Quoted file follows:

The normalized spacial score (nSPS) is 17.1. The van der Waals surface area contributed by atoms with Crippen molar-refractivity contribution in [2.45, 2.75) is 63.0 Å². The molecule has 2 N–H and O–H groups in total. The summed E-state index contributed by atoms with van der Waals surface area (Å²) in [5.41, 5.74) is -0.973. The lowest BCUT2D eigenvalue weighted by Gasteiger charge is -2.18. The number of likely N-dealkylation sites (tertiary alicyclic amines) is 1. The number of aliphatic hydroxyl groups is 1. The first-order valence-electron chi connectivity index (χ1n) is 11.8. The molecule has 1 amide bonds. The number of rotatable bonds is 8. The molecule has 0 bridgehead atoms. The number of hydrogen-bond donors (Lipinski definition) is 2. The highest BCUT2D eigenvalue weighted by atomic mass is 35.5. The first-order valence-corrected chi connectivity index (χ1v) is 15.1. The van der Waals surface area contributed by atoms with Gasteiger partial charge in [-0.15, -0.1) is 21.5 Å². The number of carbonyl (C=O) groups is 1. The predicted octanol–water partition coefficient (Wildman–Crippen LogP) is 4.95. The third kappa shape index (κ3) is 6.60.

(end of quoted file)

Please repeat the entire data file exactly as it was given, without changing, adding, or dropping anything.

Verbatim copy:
The normalized spacial score (nSPS) is 17.1. The van der Waals surface area contributed by atoms with Crippen molar-refractivity contribution in [2.45, 2.75) is 63.0 Å². The molecule has 2 N–H and O–H groups in total. The summed E-state index contributed by atoms with van der Waals surface area (Å²) in [5.41, 5.74) is -0.973. The lowest BCUT2D eigenvalue weighted by Gasteiger charge is -2.18. The number of likely N-dealkylation sites (tertiary alicyclic amines) is 1. The number of aliphatic hydroxyl groups is 1. The first-order valence-electron chi connectivity index (χ1n) is 11.8. The molecule has 1 amide bonds. The number of rotatable bonds is 8. The molecule has 0 bridgehead atoms. The number of hydrogen-bond donors (Lipinski definition) is 2. The highest BCUT2D eigenvalue weighted by atomic mass is 35.5. The first-order valence-corrected chi connectivity index (χ1v) is 15.1. The van der Waals surface area contributed by atoms with Gasteiger partial charge in [-0.15, -0.1) is 21.5 Å². The number of carbonyl (C=O) groups is 1. The predicted octanol–water partition coefficient (Wildman–Crippen LogP) is 4.95. The third kappa shape index (κ3) is 6.60.